We don’t do conveyancing, family law isn’t our thing and if you’ve just been arrested it’s also likely you’ll need to speak to another law firm.
Both you and your employers can be in breach of a contract of employment - so it's important to know what it means and what you should do if it occurs.
To breach, simply put, means to break something. A contract of employment is a legally binding agreement between you and your employer. A breach of contract occurs when one of you breaks one of the terms of that contract.
An example might be if your employer doesn't pay your wages or salary, or you don't work the hours agreed.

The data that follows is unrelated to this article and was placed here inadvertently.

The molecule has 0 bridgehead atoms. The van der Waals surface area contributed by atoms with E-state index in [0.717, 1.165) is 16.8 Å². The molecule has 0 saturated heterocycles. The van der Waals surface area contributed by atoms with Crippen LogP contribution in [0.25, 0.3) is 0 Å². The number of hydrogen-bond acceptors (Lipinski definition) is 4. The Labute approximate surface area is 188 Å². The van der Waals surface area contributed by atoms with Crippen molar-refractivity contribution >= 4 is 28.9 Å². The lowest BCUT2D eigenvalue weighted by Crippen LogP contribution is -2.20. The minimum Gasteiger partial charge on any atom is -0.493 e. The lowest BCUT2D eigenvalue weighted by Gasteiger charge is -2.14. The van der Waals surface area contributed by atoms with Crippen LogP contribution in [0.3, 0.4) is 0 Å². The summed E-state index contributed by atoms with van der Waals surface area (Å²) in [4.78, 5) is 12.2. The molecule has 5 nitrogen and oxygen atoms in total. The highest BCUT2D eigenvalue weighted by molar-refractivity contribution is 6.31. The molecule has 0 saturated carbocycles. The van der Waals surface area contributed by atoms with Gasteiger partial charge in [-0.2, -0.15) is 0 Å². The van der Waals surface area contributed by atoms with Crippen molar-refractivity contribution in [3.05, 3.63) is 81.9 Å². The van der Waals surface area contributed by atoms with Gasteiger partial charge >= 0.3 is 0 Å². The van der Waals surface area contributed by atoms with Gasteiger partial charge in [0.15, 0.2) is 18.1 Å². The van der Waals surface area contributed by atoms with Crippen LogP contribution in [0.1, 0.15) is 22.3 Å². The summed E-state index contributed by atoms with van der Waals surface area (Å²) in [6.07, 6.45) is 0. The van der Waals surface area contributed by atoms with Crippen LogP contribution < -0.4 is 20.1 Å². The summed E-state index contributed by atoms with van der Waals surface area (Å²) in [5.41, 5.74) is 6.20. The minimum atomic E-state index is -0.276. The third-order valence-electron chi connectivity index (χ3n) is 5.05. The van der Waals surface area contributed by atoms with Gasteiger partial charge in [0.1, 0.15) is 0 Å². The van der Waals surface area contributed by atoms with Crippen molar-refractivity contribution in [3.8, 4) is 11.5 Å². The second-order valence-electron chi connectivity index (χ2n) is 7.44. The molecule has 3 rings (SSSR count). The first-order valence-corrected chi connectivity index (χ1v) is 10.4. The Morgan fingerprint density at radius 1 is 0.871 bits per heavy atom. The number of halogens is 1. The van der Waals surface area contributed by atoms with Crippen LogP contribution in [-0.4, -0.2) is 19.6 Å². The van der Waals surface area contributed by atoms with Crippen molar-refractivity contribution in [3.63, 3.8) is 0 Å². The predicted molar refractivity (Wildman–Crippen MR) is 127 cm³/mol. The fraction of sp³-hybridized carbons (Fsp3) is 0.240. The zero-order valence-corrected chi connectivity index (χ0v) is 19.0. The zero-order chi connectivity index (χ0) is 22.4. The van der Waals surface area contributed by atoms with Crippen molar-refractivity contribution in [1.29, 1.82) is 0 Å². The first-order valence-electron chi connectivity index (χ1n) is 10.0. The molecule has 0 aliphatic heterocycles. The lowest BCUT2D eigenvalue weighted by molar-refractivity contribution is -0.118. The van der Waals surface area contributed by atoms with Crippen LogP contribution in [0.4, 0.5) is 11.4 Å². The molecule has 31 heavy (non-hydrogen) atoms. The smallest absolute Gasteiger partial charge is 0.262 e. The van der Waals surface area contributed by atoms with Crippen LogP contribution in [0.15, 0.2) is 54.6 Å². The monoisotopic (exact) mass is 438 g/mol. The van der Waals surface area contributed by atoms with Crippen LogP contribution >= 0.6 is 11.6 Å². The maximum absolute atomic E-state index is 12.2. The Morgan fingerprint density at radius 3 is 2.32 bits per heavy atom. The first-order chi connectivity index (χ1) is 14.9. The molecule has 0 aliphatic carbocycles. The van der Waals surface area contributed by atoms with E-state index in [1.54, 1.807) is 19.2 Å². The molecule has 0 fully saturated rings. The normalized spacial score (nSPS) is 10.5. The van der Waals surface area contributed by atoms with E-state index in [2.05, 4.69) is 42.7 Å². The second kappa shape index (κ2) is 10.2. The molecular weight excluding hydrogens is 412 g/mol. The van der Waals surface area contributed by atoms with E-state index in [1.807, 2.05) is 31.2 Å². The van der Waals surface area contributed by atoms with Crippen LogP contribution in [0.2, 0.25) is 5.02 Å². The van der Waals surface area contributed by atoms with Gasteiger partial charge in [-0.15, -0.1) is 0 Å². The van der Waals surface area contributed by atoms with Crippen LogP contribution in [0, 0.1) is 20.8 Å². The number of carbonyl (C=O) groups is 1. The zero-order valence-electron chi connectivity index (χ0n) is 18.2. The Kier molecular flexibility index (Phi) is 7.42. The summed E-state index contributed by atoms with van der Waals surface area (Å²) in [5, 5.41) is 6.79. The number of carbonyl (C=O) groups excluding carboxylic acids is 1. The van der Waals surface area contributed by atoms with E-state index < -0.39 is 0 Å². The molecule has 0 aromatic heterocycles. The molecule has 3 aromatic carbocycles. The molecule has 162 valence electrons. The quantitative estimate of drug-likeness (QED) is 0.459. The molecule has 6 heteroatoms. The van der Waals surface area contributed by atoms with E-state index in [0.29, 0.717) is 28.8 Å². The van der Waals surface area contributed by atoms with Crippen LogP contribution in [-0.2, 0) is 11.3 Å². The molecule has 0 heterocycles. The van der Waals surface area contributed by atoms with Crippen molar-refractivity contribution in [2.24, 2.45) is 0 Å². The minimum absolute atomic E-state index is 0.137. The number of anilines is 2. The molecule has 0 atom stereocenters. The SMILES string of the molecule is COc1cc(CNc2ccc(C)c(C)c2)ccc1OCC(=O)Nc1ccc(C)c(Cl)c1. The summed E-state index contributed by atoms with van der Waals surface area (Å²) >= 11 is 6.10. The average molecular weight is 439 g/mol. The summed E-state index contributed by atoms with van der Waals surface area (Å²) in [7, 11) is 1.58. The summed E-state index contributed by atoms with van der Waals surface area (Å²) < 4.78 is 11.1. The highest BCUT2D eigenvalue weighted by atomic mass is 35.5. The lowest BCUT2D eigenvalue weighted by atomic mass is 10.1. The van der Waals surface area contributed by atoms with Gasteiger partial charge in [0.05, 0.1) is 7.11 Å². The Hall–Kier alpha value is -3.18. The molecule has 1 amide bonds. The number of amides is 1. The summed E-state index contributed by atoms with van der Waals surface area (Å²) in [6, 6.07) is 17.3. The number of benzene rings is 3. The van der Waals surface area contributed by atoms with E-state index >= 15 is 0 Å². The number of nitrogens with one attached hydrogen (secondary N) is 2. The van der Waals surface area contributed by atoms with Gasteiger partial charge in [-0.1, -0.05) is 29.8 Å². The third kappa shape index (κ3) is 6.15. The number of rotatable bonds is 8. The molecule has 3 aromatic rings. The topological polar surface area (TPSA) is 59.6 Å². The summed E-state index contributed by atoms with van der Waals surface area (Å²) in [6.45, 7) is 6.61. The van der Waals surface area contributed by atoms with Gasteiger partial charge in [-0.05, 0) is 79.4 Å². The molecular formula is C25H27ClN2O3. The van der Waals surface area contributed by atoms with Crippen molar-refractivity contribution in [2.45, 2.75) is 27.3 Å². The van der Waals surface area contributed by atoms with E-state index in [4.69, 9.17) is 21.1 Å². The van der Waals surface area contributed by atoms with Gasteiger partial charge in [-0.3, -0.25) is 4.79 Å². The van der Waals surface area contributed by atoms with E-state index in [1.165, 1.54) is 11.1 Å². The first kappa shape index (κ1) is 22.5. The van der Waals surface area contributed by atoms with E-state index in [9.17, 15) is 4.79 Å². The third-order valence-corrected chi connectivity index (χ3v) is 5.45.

Not all the terms of a contract are in written form. A breach may be of a verbally agreed term, a written term, or an 'implied' term of a contract.
You may be able to sort this out with your employer. But if you can't, you can decide to take legal action. Think carefully before taking any legal action against your employer and remember that you'll only get compensation (or 'damages') if you can prove real financial loss. There's no compensation for distress or hurt feelings.
Also remember that taking legal action might prompt your employer to take out a counter-claim against you if they feel they have one.
In all such cases the legal advice of Stonehewer Moss Solicitors may be the expert help to get you the result you want.